TO BE SURE, Tuesday's presidential primary in Michigan wasn't without consequence; on the Republican side, Mitt Romney kept his campaign alive by getting the win he badly needed. But turnout was low, especially for an early primary in a populous swing state, amid highly competitive races for the Democratic and Republican nominations.
One damper on voter enthusiasm was the fact that both parties are punishing Michigan for violating their rules, which forbid most states to hold primaries before Feb. 5. So Michigan Republicans elected half the number of delegates that they ordinarily would. Democratic voters didn't elect any; that contest was a straw poll pitting Hillary Clinton against "uncommitted." Barack Obama and John Edwards, the other two major Democratic candidates, weren't even on the ballot.
The Michigan race exemplified the train wreck that the primary process has become. By jumping ahead on the calendar, the state ended up shortchanging its own voters. So did South Carolina, which will lose half of its Republican delegation because that primary is Saturday. And so did Florida, which will lose half its Republican delegates and all of its Democratic ones by holding a renegade primary Jan. 29.
Reform is overdue. Last year, dozens of states tried to jostle to the front of the line - or at least sought to catch up with everyone else. Most of these states at least abided by party rules. So this month's contests will be followed on Feb. 5 by a "Super-Duper Tuesday" - in states such as California, New York, and Illinois, as well as Massachusetts - that will be something akin to a de facto national primary. This is not healthy, either. The need to compete everywhere at once helps the candidates with the most money, and not necessarily those with the best ideas.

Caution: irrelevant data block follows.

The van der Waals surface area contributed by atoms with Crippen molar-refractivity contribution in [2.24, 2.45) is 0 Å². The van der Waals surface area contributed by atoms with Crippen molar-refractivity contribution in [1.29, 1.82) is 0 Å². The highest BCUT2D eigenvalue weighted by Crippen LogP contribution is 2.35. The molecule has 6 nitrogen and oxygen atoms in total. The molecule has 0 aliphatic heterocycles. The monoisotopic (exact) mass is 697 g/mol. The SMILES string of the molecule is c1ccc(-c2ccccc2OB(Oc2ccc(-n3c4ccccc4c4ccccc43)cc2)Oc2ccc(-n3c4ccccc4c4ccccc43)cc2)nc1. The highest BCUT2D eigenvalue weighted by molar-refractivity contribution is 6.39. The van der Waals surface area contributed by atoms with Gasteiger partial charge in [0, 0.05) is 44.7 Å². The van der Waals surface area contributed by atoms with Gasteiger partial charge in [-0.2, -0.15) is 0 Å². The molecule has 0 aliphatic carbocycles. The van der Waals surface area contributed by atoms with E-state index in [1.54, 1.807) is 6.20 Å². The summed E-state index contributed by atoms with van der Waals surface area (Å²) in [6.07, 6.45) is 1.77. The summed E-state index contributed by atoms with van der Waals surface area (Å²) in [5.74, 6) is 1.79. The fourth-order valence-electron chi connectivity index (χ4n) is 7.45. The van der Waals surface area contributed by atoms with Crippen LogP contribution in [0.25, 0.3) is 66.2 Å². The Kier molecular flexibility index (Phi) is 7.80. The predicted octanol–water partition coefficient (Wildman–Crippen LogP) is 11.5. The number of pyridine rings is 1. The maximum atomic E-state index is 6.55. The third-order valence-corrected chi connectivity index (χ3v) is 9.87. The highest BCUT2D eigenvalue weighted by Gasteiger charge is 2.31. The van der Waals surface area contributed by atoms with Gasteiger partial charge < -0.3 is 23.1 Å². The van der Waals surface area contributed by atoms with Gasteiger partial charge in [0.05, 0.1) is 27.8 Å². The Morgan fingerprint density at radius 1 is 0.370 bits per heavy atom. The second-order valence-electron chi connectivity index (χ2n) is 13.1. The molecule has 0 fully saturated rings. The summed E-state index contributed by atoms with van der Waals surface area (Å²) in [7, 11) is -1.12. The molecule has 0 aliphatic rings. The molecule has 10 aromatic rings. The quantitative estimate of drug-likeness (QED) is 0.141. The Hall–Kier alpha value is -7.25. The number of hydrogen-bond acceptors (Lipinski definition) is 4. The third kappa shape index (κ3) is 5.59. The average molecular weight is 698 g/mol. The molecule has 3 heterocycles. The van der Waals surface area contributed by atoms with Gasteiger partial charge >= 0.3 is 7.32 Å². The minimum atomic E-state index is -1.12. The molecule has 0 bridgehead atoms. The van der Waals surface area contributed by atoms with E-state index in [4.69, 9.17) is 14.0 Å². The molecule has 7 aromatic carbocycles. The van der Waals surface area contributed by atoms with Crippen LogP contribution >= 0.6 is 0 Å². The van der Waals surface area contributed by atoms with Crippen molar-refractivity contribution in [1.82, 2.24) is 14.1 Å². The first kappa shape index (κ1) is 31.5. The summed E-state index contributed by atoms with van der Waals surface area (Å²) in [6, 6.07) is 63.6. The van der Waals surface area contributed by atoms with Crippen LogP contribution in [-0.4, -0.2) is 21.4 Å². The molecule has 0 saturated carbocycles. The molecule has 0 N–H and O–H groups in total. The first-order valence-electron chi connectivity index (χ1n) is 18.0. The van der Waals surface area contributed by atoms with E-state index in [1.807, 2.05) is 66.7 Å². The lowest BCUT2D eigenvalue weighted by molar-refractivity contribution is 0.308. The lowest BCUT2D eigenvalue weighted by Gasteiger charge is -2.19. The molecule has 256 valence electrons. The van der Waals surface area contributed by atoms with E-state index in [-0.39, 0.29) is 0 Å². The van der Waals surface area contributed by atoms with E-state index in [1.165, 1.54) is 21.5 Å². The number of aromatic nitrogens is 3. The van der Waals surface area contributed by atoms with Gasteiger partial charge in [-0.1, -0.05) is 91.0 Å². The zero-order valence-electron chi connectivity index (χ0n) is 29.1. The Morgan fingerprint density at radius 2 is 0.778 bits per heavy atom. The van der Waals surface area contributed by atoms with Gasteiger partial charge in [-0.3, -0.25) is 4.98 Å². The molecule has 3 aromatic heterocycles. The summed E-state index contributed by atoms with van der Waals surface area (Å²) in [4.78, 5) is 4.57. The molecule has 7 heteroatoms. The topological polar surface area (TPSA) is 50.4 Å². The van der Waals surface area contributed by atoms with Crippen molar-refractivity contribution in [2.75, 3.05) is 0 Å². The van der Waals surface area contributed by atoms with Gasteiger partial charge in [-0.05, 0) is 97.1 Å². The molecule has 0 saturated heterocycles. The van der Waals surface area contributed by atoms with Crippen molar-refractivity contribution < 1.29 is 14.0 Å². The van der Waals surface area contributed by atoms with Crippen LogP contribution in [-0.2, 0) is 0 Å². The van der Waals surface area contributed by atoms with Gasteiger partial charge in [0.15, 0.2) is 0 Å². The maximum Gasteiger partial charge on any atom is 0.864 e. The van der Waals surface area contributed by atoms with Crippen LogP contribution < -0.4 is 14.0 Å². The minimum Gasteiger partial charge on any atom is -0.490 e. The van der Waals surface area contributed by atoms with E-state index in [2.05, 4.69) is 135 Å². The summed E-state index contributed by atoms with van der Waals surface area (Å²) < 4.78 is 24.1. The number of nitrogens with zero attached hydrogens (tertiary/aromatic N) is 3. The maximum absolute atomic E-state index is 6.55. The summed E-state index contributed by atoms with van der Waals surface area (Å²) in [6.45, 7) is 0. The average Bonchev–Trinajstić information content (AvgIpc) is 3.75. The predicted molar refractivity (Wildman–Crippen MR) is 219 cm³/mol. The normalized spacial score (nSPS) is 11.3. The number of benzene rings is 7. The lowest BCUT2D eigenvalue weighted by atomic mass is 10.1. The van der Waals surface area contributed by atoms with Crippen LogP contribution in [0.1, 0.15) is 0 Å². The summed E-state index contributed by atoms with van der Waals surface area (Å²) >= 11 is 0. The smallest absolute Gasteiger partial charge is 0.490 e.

The National Association of Secretaries of State has proposed a saner model. Iowa and New Hampshire would still go first, but other states would be grouped in a series of four rotating regional primaries. US Senators Amy Klobuchar, Joe Lieberman, and Lamar Alexander have filed a bill to implement that system, but it hasn't yet gone much of anywhere.
Massachusetts Secretary of State William Galvin, who helped develop the system, used to think states could put it in place on their own. Now he's not so sure. He argues that the best opportunity for Congress to pass legislation is while the presidential race remains unsettled. By the beginning of next year, the nation will have a new president who presumably will seek reelection in 2012. And incumbents tend to defend whichever electoral setup got them into office.
But the current arrangements are looking ever more absurd. The nation is well on its way toward a tedious, semi-permanent campaign season that lasts for half or more of every four-year presidential term - and is punctuated by a smattering of early primaries that might or might not even count.